I'm attempting to setup a network of three computers and some peripheral devices using an Ethernet switch and static IP addresses. All of the computers are using Ubuntu 14.04 LTS. On two of the three computers, everything works fine, but on the third I encounter a problem.

Using ifconfig eth0, I set a static IP address. By typing ifconfig, I can verify that the IP address is setup, and pinging the address from another computer works. However, after a short amount of time (<20s), using ifconfig shows that the IP address that I had set earlier is no longer associated with eth0 -- it has disappeared!

I then altered the network interfaces file to establish the exact network made using ifconfig in an attempt to make the setup permanent; this didn't work either, and the setup was ignored or reset. What would cause this behavior?

Likely this problem is very basic, but I have been struggling with it for some time, and any pointers or advice would be appreciated.

Update: I tried reverting all of the files back to their original states. I also poked around with the network manager, and tried setting the IP addresses with that, which worked. It seems that there is some sort of conflict between the different tools used to setup networks graphically versus in the command line, but I still don't understand why, so my original question still stands!


Ifconfig changes are temporary. They are erased when networking is restarted.

Permanent changes are stored in /etc/networking/interfaces from the command line or through network manager.

  • I have updated my question to include the fact that I had tried using the interfaces but experienced the same result. I had excluded this step for brevity's sake. As I mentioned in my update, it seems that network manager trumps other network tools (ifconfig, interfaces), and I would like to know why.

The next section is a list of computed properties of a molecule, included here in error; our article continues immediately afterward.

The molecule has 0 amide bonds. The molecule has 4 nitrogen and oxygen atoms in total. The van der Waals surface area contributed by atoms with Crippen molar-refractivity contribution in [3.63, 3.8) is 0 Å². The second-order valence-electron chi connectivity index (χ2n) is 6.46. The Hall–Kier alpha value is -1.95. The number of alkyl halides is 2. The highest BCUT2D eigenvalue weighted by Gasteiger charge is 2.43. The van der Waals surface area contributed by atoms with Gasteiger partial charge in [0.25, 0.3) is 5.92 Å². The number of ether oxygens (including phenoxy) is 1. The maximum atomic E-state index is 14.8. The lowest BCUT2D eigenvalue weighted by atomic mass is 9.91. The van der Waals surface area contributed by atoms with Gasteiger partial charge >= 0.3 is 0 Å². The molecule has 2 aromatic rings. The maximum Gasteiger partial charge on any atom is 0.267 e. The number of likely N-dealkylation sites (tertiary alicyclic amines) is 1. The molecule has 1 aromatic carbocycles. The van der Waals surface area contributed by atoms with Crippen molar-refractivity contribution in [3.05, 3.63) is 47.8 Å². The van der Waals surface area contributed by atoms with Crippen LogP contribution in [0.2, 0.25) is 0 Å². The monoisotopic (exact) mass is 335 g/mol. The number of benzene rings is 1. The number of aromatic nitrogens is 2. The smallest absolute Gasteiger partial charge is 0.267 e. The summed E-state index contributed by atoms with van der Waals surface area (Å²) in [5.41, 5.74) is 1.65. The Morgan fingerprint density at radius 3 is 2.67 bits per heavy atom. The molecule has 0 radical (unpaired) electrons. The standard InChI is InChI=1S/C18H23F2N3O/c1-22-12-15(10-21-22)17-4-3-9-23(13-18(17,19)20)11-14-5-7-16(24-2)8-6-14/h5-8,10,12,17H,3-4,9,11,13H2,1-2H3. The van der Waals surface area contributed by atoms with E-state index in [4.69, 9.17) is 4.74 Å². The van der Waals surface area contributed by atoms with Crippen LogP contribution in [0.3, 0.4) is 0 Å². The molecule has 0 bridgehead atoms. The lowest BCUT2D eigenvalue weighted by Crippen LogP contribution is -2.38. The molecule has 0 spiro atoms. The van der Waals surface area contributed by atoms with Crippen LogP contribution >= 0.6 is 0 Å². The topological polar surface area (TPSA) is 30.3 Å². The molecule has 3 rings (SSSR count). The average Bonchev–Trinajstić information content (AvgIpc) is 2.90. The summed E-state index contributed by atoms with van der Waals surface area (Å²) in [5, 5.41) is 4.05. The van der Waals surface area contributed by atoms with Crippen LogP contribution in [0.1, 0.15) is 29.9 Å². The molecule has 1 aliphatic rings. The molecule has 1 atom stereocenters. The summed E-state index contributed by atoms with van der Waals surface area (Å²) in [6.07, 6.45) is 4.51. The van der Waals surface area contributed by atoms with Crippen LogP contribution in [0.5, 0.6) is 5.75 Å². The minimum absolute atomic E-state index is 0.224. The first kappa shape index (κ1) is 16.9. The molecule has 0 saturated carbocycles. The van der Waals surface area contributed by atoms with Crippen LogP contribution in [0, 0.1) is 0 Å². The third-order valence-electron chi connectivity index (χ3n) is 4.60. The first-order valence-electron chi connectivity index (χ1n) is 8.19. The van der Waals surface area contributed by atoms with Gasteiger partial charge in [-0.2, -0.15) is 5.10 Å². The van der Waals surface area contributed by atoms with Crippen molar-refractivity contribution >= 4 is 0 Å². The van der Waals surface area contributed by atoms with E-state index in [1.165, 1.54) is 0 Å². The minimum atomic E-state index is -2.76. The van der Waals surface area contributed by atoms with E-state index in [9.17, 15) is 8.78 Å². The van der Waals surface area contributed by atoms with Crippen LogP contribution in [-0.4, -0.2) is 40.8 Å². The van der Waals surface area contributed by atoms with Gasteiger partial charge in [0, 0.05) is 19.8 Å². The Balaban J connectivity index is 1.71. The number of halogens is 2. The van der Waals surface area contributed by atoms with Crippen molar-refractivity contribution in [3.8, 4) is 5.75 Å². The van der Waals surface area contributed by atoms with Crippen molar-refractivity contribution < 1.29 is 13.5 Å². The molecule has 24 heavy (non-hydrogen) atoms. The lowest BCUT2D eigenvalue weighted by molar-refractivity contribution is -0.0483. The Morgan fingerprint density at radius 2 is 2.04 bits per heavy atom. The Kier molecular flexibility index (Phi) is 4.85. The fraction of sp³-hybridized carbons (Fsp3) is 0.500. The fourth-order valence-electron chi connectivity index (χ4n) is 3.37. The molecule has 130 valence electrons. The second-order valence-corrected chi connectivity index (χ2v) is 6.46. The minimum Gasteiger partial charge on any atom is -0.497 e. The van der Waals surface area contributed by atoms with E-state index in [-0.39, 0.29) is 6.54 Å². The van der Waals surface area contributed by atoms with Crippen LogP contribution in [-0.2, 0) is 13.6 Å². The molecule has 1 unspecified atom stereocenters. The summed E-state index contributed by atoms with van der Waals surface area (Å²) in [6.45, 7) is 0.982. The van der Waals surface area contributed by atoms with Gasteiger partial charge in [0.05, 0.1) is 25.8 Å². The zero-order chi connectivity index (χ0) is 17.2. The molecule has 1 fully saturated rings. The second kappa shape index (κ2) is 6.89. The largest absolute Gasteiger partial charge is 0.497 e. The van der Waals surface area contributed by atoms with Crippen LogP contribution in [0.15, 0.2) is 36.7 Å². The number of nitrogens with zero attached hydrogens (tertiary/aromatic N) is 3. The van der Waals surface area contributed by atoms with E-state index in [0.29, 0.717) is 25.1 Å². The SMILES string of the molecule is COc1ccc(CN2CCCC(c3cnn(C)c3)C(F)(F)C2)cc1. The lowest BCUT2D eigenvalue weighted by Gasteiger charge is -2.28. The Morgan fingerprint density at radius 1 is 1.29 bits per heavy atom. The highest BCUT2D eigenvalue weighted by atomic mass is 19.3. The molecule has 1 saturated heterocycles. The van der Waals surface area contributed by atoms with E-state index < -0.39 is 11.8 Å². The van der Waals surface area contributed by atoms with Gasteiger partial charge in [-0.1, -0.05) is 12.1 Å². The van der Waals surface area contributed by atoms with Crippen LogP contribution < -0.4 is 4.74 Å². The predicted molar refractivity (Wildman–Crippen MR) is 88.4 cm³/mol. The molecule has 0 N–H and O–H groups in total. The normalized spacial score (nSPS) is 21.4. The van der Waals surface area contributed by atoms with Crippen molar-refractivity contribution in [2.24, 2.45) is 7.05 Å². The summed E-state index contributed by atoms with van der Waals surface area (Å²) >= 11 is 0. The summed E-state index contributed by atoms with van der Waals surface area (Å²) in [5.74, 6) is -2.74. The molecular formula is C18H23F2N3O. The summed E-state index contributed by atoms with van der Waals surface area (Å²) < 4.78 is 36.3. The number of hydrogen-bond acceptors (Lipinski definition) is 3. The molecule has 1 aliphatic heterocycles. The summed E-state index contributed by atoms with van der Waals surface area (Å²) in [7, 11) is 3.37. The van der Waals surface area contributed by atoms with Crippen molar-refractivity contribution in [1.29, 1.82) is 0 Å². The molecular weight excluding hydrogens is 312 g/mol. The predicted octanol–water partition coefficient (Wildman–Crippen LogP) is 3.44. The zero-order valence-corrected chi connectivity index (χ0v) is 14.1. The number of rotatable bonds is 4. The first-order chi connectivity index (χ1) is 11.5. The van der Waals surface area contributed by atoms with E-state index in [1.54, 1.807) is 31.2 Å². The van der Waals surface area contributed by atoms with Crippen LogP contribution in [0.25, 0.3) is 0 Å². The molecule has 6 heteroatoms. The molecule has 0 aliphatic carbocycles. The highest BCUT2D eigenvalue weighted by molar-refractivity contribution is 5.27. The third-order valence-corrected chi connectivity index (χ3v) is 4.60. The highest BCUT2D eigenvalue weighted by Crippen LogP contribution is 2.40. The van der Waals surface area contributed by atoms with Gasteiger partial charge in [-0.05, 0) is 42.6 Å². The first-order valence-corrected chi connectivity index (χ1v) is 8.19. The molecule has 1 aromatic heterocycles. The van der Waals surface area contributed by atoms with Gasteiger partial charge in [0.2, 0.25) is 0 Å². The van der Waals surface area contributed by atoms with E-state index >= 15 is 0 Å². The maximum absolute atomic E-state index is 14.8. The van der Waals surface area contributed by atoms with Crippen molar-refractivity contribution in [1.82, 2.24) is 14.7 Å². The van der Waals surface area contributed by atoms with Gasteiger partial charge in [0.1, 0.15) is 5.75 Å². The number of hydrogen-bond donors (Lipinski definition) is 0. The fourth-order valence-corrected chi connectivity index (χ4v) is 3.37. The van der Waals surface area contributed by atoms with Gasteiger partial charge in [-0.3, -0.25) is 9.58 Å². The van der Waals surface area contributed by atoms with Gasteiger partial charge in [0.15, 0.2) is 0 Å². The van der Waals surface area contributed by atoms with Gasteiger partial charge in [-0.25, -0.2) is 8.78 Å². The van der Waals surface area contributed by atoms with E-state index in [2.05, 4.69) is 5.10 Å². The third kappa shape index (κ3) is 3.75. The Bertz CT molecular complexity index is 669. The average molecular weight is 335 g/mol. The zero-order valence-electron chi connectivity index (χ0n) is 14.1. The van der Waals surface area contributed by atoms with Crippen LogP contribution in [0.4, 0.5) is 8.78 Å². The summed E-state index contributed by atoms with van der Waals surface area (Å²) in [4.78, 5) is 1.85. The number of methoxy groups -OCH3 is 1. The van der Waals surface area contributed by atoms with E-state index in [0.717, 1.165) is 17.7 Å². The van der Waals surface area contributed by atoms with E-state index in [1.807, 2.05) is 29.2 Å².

– JSycamore
    Jul 13 '15 at 1:48

Network Manager is the GUI utility at fault. The purpose of network manager is to handle networking automatically so that the user doesn't have to think about it. To do this, network manager automatically switches between networks. While this utility is great for some applications and basic computer usage, when a strictly defined network is necessary, and the user wants to specify that network at the command line, Network Manager has an adverse effect.

When the network is specified in network interfaces, Network Manager overrides the setup automatically, using instead its own configuration. Likewise, when ifconfig is used, Network Manager sees a change and automatically switches the network configuration back to its own configuration. This is frustrating for users with specific goals in mind.

There are two options for getting past this frustration. The first is to set up the desired network configuration using Network Manager. The GUI is an obvious way of doing this, but it may not be possible for some situations. In situations where the GUI is not desired, Network Manager can be set via the command line with nmcli, which is an textual interface for Network Manager.

The second option is to disable Network Manager with the following commands:

sudo stop network-manager

echo "manual" | sudo tee /etc/init/network-manager.override

The first command stops Network Manager, and the second command prevents Network Manager from running on startup. After executing these commands, network interfaces or ifconfig can be used without having Network Manager override the configuration.

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